The chief issue which is a matter of discussion among environmentalists and researchers is regarding public consultation in approving environment clearance. Public consultation has always been an important component while ascertaining any design for a project and its impact on the environment because local affected people have a stake in the environment as well. However, in the latest draft the list of the projects which don’t need to seek public consultation has been lengthened. The draft has expanded the list of projects which need no public consultation to include those related to irrigation, construction and area development, expansion and widening of highways, and off-shore mining. One of the clauses in the draft says:

“All projects concerning national defense and security or involving other strategic considerations, as determined by the central government, shall require prior-environment clearance, from the ministry without any change in the category of the project but no information relating to such projects shall be placed in the public domain.”

Now under this clause the government will dilate the ambit of its discretionary powers. The projects concerning defense and security expected from public consultation are comprehensible but the adjoining term “strategic projects” seems quite ambiguous, as now government can designate any project under this term as to restrict public interference. Another disputable point is that government had defined border area as “area falling within 100 kilometres aerial distance from actual control with bordering countries of India” and thus has left a lot to its own discretion. These amendments seem to be done to exempt projects from close scrutiny.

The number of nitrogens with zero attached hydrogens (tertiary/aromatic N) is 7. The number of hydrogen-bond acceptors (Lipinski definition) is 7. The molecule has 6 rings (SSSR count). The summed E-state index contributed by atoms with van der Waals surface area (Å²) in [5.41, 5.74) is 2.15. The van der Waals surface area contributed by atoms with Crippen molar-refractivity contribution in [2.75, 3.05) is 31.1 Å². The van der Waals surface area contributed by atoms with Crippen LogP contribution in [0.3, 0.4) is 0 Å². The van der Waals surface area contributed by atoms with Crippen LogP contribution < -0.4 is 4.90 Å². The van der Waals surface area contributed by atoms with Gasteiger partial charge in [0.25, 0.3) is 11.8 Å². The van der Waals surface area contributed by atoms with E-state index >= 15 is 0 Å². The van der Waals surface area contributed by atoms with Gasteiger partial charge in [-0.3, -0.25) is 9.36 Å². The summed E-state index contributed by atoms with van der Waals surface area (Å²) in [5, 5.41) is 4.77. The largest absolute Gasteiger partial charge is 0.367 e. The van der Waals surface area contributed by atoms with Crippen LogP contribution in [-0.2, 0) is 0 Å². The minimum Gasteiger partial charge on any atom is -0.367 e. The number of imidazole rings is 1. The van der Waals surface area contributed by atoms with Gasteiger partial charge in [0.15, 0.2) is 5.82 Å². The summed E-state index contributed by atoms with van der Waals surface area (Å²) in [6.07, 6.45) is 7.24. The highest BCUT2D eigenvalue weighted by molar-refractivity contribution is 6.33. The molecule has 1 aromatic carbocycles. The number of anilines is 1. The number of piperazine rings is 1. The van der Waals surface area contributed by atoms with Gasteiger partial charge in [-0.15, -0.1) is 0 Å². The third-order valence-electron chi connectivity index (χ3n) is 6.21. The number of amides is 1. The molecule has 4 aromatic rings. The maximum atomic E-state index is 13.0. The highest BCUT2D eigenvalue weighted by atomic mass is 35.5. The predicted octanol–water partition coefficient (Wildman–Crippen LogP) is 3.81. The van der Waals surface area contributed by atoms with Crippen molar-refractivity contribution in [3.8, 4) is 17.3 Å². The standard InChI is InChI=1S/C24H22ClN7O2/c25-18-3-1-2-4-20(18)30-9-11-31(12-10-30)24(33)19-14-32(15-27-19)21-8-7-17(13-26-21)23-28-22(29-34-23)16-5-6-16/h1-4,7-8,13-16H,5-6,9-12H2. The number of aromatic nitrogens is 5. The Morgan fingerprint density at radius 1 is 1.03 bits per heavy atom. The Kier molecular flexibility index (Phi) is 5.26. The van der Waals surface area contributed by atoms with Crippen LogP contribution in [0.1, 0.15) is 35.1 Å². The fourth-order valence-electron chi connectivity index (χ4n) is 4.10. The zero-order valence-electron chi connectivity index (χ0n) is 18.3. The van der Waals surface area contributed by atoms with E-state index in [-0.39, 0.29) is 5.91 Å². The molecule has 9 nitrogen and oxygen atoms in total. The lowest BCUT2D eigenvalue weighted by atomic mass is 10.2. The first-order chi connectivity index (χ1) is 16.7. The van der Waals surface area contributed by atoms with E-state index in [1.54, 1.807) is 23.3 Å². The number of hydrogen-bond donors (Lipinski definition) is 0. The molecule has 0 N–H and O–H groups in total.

Previously, a developer was supposed to summit a compliance report of the project every 6 months, but now that has been increased to a year. This is problematic as certain environmental consequences on vulnerable communities may go unnoticed if only one report is to be submitted. In fact, this only dilutes the reporting that requires extreme consistency. The period for the environmental approval for mining projects has also been increased for a period up to 50 years from 30 years previously. This 2020 EIA Notification claims to be an instrument for transparency and enabling public participation in environmental democracy and at the same time, the previous time period for conducting hearing for stakeholders in the environmental aspects of the project is being reduced to 40 days from the previous 45 days.